With WorldCom facing criminal fraud charges for a $3.9 billion bit of accounting trickery it confessed to last week, the knives are out for its corporate executives. But before the story runs away with us, let's remember where fictitious accounting got its start: in Washington. WorldCom was created by regulators who did exactly what WorldCom now confesses to have done, only more so.
The private sector's accountants sometimes miss fraudulent bookkeeping; The government's institutionalize it.
WorldCom took today's expenses, and treated them as tomorrow's. At issue is money WorldCom paid to local phone companies to help carry its customers' calls. There doesn't seem to be much doubt that those bills were misallocated -- when you pay for a cab ride at the end of the trip you aren't buying a durable asset, you're settling a debt for service rendered.
But neither WorldCom nor the local carrier decides who owes who or how much -- those charges are decided by the Federal Communications Commission. Much of the telecom industry's current woe can be traced to government accountants who set interconnection tariffs at levels completely divorced from economic reality.
For the first 20 years of MCI's existence, FCC policy was to jigger the tariffs to favor MCI, Sprint, and other smaller competitors over AT&T. For good measure, the commission also suppressed price wars, with rules that forced AT&T to keep its rates higher than it wanted to. This allowed the long-distance upstarts to multiply and prosper. They set their own prices just below AT&T's, and built out their networks.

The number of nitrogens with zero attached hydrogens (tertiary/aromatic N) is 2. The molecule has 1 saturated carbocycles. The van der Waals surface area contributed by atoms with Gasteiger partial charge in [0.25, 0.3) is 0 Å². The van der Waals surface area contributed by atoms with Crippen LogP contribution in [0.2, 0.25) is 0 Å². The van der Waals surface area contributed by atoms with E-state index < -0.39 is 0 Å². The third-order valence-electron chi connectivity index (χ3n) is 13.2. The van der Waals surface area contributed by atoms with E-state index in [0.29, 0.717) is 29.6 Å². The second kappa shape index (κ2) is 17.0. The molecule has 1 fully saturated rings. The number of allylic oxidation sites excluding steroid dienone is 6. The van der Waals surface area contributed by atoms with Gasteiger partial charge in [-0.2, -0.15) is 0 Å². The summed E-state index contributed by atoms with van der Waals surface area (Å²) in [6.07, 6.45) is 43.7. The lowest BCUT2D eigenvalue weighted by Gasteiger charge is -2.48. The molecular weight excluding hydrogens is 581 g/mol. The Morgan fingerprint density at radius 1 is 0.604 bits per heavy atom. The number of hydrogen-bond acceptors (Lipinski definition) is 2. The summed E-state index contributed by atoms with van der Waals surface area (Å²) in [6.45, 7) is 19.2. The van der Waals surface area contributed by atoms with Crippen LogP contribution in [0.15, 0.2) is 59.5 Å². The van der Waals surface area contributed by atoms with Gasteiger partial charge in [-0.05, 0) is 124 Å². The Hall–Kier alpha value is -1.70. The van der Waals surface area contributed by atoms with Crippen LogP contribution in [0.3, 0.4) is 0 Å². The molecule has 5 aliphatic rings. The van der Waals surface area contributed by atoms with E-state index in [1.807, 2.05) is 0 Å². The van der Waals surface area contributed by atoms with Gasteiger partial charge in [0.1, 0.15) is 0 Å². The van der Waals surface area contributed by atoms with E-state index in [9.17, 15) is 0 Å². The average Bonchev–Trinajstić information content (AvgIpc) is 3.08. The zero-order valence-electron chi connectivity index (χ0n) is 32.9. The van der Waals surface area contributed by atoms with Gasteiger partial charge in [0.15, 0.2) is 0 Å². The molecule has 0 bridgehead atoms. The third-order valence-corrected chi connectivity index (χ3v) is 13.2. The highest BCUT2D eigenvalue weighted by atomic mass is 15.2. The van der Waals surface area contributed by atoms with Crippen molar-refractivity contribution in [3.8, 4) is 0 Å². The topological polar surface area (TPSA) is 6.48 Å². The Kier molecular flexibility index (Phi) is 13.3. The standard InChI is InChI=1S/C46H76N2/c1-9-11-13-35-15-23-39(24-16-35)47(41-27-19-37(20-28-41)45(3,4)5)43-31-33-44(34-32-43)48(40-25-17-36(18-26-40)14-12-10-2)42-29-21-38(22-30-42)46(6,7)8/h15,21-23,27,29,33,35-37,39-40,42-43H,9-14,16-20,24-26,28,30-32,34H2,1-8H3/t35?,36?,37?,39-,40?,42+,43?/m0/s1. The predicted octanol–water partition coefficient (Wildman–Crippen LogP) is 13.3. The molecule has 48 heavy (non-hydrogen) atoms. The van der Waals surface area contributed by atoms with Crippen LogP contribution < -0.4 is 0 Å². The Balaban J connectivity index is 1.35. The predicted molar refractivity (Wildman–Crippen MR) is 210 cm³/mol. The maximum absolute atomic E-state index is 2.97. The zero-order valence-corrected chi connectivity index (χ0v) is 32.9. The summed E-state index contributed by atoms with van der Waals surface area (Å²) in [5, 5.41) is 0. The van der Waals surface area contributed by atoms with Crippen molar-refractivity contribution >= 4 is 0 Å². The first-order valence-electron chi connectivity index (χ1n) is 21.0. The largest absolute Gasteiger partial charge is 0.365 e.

It was this system that kept the competitive balloon aloft from the 1970s -- when MCI got into the mainstream long-distance business -- until 1997, when the then-$20 billion company agreed to merge into the $7 billion WorldCom.
The year before, Congress had handed the FCC sweeping new authority to force local carriers to lease parts of their networks to local competitors. The commission's engineers itemized what the parts would be -- local wiring, switching, trunk lines, and so forth -- and set a price. They could have based the price on historical reality -- what it had actually cost a phone company to build the element it was now required to lease. But they chose instead to base it on what it would theoretically cost to build the network going forward.